The Matrix Reloaded
Hard Science

New Simulation Language is Hundreds of Times Faster While Using Only One Tenth the Code

No more sluggish, power-hungry computer simulations.

Jelor GallegoAugust 22nd 2016

Simulation Situation

Rendering physical systems into computer systems is often painstaking work, juggling between different tools to achieve different levels of precision. Small objects that affect their surroundings independently will need different systems from a single large object that moves as one.

But what if there was a way to marry both, to allow one to “speak” in the language of the other?

That is precisely what these American researchers have done. They have created a programming tool that can switch between large and small scale simulation automatically and without humongous amounts of coding.

In general, low-level and high-level simulations use different languages: graphs for lower-level, and matrices for higher level. Graphs require calculating forces acting on a modeled triangles and tetrahedra, while matrices require linear algebra, and the changes that affect a big group of numbers, a matrix.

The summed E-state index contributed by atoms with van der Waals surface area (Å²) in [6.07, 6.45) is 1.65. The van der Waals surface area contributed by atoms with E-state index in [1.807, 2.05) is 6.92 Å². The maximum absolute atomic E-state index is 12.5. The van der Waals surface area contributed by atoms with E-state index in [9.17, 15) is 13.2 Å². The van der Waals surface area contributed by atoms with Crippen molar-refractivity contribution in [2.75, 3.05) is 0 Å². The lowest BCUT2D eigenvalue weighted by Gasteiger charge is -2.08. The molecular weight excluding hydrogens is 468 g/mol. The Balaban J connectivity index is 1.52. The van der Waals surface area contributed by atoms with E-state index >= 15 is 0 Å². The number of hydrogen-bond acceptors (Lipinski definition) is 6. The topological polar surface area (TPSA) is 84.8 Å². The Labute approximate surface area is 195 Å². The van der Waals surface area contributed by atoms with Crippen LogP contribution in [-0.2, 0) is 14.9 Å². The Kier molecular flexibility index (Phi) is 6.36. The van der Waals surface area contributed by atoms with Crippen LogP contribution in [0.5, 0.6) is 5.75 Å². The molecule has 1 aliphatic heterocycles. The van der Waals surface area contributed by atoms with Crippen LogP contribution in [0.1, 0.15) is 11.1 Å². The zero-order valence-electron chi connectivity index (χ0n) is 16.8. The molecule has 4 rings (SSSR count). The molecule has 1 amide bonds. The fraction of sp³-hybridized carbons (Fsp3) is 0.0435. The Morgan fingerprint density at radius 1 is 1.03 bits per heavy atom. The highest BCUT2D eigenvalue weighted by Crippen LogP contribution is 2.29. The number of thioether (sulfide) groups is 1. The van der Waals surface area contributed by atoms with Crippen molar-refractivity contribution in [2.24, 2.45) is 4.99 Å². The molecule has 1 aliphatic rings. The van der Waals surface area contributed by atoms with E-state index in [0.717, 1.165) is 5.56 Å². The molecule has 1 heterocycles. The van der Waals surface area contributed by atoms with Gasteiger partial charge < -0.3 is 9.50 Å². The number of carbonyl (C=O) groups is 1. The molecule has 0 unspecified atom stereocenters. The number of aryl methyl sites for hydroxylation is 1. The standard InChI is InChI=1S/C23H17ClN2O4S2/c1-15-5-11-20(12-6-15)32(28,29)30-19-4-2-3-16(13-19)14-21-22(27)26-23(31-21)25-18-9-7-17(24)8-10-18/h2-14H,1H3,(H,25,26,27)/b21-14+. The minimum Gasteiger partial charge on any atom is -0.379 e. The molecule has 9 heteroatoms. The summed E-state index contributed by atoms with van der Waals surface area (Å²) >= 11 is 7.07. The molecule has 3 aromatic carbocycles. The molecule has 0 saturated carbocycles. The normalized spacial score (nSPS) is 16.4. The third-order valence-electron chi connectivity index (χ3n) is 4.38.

When done separately, simulation is much more manageable. But if you want simulation of large objects, down to their minute details, that means translating and going back and forth between these two levels.

Simit Solutions

The researchers created Simit, a programming language that solves this problem. The language automatically converts between levels, and does so using a minimal amount of code.

Simit initially asks to describe the translation between the graphical description of a system and the matrix description. It then renders the simulation using linear algebra.

However, during the simulation, it doesn’t need to go back and forth between the two levels. Instead, it translates the instructions written in the language of linear algebra into the language of graphs. This has the effect of maintaining runtime efficiency in hand-coded simulations.

Simit allows the same code to work on both conventional microprocessors or on graphics processing units (GPUs), and still maintaining speed and performance.

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